The centrality of the passion

Daily Reading for September 21 • Saint Matthew, Apostle and Evangelist

If we come to the gospels expecting to find biography in the modern sense, we shall look in vain. There was little real interest in scientific biography in the ancient world—Plutarch is an exception—and Matthew provides us with no biographical material between the infancy and the beginning of the Baptist’s ministry. Almost all the elements that a modern reader would demand of a biography are lacking. Matthew has two principal interests: the fulfillment of God’s purposes in and through Jesus, and how this fulfillment will find expression in the community which Jesus founded. In addition to Matthew’s concern with themes rather than with history, the most cursory inspection of this gospel would reveal that—from a purely historical point of view—it devotes a disproportionate amount of space and attention to the narrative of the passion.

This concentration on the passion and the resurrection of Jesus provides us with a clue to the purpose of a written gospel. Although it is possible to reconstruct something of the earthly life, and even the ministry, of Jesus from the letters and from Acts, obviously there was a further need felt to make the record as clear and authentic as possible. There must have been considerable anxiety among Christians lest all the original twelve disciples should die before the process of sifting and control had been completed. The four gospels were not written for people to whom Jesus-Messiah was outside experience; those outside the Christian community were not the intended audience for the gospels, however much the availability of those writings may now persuade us to the contrary. Belief in the passion and resurrection of Jesus, and in their saving effects, is central to the gospel; for the evangelists the passion was central to the interpretation of those events.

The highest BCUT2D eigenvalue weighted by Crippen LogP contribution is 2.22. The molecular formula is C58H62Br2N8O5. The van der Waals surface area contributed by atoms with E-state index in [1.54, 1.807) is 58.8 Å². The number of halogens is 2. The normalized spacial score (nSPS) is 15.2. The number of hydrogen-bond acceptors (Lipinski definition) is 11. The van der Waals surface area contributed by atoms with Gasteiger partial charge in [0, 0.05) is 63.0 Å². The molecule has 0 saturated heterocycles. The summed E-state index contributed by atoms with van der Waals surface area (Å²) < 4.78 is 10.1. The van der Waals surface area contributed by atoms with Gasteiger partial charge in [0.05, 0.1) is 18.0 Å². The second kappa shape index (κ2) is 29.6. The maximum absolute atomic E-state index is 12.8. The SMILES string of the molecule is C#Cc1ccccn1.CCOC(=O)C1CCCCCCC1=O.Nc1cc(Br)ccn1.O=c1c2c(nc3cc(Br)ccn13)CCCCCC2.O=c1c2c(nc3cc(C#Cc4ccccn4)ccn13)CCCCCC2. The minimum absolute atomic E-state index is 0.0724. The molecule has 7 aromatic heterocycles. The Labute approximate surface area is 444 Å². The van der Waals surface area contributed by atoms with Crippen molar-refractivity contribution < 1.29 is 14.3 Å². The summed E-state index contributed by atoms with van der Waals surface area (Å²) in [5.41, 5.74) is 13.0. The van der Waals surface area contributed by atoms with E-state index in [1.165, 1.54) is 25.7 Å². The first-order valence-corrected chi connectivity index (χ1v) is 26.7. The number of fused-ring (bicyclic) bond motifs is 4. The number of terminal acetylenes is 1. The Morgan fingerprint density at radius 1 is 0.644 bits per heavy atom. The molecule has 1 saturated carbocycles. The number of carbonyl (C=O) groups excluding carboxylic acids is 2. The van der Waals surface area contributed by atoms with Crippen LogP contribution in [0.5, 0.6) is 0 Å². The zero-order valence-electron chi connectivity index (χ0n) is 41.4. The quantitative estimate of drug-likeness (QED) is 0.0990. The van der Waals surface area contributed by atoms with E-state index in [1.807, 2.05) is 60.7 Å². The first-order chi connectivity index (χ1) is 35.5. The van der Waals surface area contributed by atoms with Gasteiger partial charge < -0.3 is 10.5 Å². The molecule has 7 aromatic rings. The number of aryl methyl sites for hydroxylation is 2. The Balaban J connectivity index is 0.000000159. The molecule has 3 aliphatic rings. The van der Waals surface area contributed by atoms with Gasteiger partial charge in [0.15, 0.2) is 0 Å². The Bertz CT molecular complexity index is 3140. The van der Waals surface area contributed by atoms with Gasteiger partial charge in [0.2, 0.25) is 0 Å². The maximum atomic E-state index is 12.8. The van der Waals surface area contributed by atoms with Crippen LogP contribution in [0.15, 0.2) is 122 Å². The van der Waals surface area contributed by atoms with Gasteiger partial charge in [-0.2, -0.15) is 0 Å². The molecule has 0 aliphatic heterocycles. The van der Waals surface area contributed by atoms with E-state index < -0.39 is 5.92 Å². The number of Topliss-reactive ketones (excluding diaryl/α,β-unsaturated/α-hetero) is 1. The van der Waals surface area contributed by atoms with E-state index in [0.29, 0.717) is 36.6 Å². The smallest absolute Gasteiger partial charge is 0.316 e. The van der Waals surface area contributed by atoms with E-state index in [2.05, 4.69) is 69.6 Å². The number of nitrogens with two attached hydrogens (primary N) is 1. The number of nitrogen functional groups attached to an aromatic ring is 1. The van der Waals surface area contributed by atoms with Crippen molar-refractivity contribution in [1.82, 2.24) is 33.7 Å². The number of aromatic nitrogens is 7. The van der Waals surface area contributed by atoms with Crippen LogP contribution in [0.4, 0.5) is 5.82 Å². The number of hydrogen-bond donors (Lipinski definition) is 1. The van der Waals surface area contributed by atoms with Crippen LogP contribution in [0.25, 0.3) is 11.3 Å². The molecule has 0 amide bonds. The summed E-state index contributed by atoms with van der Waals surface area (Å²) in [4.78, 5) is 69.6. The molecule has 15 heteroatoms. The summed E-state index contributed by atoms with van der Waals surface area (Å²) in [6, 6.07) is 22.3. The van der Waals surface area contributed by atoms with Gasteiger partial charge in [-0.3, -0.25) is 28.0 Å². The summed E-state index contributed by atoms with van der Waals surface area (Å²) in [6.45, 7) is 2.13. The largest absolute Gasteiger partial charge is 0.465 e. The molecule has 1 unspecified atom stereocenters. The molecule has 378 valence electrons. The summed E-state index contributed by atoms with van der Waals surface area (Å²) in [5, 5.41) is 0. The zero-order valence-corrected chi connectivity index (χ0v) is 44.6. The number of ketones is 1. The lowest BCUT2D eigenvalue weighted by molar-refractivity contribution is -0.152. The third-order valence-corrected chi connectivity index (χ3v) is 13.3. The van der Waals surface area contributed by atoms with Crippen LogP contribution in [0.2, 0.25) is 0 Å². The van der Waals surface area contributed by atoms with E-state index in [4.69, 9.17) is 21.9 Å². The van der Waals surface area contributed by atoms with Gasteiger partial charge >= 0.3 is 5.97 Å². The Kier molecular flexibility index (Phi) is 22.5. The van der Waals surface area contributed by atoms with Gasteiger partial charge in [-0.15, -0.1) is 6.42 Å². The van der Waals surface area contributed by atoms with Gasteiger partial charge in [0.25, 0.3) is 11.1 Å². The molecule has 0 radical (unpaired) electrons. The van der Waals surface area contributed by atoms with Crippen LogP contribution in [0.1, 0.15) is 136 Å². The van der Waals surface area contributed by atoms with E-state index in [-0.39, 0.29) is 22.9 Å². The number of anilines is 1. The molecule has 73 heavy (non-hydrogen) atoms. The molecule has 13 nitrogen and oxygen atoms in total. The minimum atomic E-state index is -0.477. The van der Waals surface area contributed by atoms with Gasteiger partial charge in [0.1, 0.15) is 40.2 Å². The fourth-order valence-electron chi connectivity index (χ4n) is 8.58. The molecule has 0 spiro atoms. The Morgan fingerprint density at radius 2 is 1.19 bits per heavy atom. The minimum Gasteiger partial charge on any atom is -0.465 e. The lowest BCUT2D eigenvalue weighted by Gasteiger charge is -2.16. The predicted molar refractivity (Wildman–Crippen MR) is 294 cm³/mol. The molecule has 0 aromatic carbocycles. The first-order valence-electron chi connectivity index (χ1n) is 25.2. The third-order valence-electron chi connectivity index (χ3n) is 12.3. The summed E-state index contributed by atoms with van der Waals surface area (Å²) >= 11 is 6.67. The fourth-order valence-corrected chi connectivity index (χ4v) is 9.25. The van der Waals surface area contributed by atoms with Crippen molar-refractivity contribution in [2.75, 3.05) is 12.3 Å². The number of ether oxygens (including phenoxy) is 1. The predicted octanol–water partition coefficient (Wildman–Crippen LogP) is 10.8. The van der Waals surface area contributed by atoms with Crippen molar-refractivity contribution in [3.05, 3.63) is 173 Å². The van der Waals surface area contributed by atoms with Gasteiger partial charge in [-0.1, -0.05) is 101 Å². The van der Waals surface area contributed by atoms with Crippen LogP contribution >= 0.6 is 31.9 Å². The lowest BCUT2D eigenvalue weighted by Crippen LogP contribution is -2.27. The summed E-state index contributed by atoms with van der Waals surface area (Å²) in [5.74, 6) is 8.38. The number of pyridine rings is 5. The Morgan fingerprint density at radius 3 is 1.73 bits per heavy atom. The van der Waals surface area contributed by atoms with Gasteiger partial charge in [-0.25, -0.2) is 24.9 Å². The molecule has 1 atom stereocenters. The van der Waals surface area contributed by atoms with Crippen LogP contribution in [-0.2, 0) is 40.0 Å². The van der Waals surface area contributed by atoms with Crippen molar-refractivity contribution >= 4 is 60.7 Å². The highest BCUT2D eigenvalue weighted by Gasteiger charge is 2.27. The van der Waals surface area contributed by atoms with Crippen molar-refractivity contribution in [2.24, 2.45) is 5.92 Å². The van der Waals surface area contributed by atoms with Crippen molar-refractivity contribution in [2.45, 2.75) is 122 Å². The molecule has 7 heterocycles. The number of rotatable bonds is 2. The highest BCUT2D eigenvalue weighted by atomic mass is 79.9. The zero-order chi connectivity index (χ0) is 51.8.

From Matthew by W.F. Albright and C.S. Mann, volume 26 of The Anchor Bible series (New York: Doubleday, 1971).

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